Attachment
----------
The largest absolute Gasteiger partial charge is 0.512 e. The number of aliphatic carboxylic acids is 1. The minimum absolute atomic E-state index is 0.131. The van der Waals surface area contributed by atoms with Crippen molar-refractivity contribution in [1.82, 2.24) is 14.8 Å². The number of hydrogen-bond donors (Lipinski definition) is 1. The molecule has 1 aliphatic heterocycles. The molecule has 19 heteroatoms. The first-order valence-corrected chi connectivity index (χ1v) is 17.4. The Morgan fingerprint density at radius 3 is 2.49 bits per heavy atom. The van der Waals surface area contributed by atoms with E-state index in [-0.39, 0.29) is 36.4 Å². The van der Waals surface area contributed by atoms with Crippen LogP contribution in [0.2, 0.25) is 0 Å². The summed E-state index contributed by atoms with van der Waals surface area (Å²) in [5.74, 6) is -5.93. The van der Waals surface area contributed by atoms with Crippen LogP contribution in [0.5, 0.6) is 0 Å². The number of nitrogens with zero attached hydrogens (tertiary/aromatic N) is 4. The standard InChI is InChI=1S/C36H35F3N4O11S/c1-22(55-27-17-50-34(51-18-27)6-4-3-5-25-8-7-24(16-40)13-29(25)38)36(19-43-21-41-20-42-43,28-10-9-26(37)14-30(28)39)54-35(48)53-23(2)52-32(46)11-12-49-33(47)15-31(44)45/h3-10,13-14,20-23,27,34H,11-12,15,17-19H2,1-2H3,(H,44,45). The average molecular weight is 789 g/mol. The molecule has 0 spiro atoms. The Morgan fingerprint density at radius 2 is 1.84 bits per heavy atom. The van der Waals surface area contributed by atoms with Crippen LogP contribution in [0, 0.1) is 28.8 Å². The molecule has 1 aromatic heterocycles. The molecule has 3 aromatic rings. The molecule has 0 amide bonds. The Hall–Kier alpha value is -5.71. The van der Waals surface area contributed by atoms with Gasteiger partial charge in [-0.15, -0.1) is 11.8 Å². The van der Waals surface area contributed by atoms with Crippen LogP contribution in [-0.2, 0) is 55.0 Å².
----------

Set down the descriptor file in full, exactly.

The largest absolute Gasteiger partial charge is 0.512 e. The number of aliphatic carboxylic acids is 1. The minimum absolute atomic E-state index is 0.131. The van der Waals surface area contributed by atoms with Crippen molar-refractivity contribution in [1.82, 2.24) is 14.8 Å². The number of hydrogen-bond donors (Lipinski definition) is 1. The molecule has 1 aliphatic heterocycles. The molecule has 19 heteroatoms. The first-order valence-corrected chi connectivity index (χ1v) is 17.4. The Morgan fingerprint density at radius 3 is 2.49 bits per heavy atom. The van der Waals surface area contributed by atoms with E-state index in [-0.39, 0.29) is 36.4 Å². The van der Waals surface area contributed by atoms with Crippen LogP contribution in [0.2, 0.25) is 0 Å². The summed E-state index contributed by atoms with van der Waals surface area (Å²) in [5.74, 6) is -5.93. The van der Waals surface area contributed by atoms with Crippen LogP contribution in [0.5, 0.6) is 0 Å². The number of nitrogens with zero attached hydrogens (tertiary/aromatic N) is 4. The standard InChI is InChI=1S/C36H35F3N4O11S/c1-22(55-27-17-50-34(51-18-27)6-4-3-5-25-8-7-24(16-40)13-29(25)38)36(19-43-21-41-20-42-43,28-10-9-26(37)14-30(28)39)54-35(48)53-23(2)52-32(46)11-12-49-33(47)15-31(44)45/h3-10,13-14,20-23,27,34H,11-12,15,17-19H2,1-2H3,(H,44,45). The average molecular weight is 789 g/mol. The molecule has 0 spiro atoms. The Morgan fingerprint density at radius 2 is 1.84 bits per heavy atom. The van der Waals surface area contributed by atoms with Crippen LogP contribution in [0, 0.1) is 28.8 Å². The molecule has 1 aromatic heterocycles. The molecule has 3 aromatic rings. The molecule has 0 amide bonds. The Hall–Kier alpha value is -5.71. The van der Waals surface area contributed by atoms with Gasteiger partial charge in [-0.15, -0.1) is 11.8 Å². The van der Waals surface area contributed by atoms with Crippen LogP contribution in [-0.2, 0) is 55.0 Å².